ATT was stopped, in view of drug-induced acute kidney injury and hepatitis. Intravenous fluids were started, and the patient underwent haemodialysis. The cause for these biochemical abnormalities was thought to be sepsis at this point in time or perhaps drugs (streptomycin and rifampicin). After the renal functions and liver functions normalized, anti-tubercular drugs were reintroduced in a step wise manner, —isoniazid, ethambutol, levofloxacin, injection streptomycin and rifampicin. However, on re-introduction of rifampicin, he again developed renal function test and liver function test derangement. Hence, rifampicin was withdrawn once more and other four drugs were continued on a daily basis for two months, followed by isoniazid, ethambutol, levofloxacin for ten months.

Patient had a past history of smear-positive tuberculosis and had completed ATT for 6 months, which included isoniazid, rifampicin, pyrazinamide, and ethambutol (DOTS category 1) and was declared cured. The clinical course at that time had been uneventful.

Patient continued the modified regimen of ATT and was under regular follow-up. His renal functions normalized. He completed the modified ATT and was declared cured at the end of 12 months.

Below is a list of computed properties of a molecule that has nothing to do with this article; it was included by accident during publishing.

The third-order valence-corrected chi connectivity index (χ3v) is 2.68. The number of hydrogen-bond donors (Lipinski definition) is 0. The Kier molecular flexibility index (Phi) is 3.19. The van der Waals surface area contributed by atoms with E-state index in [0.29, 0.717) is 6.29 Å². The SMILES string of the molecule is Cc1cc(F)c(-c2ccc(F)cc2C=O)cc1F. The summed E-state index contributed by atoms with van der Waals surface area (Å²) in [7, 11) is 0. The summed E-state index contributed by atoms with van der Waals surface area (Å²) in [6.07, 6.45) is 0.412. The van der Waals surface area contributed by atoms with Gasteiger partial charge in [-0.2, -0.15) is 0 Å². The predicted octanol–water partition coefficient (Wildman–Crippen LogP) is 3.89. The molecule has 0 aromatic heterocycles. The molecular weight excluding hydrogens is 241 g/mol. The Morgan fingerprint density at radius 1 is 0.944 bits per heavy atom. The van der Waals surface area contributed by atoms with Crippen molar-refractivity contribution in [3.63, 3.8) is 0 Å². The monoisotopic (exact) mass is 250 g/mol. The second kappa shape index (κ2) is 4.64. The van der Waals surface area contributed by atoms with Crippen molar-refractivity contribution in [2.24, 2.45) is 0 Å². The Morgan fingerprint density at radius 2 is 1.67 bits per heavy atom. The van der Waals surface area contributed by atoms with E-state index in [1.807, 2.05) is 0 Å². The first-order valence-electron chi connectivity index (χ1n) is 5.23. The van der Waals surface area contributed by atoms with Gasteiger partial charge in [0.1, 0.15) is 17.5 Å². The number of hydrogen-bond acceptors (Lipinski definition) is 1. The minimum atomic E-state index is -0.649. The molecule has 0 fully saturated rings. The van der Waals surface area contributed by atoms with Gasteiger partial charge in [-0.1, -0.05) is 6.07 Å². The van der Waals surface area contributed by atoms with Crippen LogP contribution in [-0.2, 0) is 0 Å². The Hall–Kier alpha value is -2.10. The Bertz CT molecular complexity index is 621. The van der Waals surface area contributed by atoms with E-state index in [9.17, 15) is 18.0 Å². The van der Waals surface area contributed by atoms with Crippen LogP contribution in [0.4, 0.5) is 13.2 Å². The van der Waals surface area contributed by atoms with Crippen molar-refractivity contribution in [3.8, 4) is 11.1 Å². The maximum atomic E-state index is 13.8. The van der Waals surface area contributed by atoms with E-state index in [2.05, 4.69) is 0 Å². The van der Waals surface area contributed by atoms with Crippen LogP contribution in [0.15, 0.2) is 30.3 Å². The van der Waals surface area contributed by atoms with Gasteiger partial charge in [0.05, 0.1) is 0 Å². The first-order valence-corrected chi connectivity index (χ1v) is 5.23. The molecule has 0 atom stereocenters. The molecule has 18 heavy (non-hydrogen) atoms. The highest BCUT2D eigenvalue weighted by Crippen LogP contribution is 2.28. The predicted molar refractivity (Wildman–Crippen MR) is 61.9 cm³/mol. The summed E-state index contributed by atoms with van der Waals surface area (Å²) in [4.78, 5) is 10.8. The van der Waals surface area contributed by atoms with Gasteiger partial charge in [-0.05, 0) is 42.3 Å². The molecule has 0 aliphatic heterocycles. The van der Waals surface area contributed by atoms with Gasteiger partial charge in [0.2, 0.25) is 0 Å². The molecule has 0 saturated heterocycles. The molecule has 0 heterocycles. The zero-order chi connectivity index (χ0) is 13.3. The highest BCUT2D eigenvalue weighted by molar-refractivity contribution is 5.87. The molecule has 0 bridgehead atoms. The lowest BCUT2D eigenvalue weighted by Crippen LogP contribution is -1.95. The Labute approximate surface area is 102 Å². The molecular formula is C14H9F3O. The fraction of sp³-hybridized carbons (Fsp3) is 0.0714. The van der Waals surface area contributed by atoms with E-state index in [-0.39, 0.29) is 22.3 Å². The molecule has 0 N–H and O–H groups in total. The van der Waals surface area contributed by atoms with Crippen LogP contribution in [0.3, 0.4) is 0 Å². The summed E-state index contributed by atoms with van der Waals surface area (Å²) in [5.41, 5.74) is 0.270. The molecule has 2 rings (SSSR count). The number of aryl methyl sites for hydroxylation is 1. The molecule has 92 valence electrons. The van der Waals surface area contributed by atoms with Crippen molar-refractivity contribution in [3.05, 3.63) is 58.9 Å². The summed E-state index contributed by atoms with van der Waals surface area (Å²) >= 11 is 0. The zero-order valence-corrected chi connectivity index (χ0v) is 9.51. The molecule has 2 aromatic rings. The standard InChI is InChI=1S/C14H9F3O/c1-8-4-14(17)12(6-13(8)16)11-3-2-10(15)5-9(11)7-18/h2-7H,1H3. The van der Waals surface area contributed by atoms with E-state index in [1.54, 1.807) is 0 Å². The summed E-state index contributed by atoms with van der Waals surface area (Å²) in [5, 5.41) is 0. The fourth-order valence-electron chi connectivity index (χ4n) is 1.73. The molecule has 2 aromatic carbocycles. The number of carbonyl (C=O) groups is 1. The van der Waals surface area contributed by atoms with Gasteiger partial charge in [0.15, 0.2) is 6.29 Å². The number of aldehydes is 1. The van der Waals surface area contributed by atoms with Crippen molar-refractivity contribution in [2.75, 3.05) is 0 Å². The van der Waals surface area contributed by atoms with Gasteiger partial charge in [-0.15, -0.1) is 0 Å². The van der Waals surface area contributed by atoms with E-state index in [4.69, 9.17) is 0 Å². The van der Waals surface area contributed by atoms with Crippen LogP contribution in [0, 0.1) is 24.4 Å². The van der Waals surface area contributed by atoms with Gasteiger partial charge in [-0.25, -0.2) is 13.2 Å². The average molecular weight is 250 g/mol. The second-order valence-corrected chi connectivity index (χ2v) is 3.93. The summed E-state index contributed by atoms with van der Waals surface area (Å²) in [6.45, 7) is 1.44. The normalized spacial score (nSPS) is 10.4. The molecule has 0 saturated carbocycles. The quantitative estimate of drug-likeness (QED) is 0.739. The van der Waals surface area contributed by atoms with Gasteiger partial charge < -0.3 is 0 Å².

Adverse drug reactions are common during ATT [1]. Drug Induced hepatitis is one of the common adverse events with an occurrence of 4.28% to 11.5% [2]. ATT induced renal insufficiency is also well documented [3]. This compels the treating physicians to switch to alternative weaker regimens, thereby, possibly, compromising the efficacy of treatment. Rifampicin-induced nephritis usually occurs during re-exposure to the drug or with alternate day drug regimens [3]. The renal injury recovers on drug withdrawal within 30 days in 40% and 90 days in 96% of the patients [3]. The mean time required for developing disease from the day of re-exposure or initial exposure is 16.4 ± 10 days [3]. Renal biopsy is indicated, but no specific feature is suggestive of rifampicin-induced nephritis. Acute interstitial nephritis, crescentic glomerulonephritis or mesangial proliferation pattern may be seen [4]. Renal injury may be associated with hepatitis in 10% of the patients [5], which does not adversely affect prognosis [6]. In contrast, streptomycin-induced renal injury is unlikely to be accompanied by drug induced hepatitis [7]. Increase in bilirubin along with direct Coomb’s test positive indicate drug induced haemolytic anaemia. However, in our case no fall in haemoglobin was observed on serial monitoring. Reticulocyte count was <1%, peripheral smear was normal; and total bilirubin was more than 4 mg/dl. In view of these drugs induced haemolytic anaemia was less likely [8].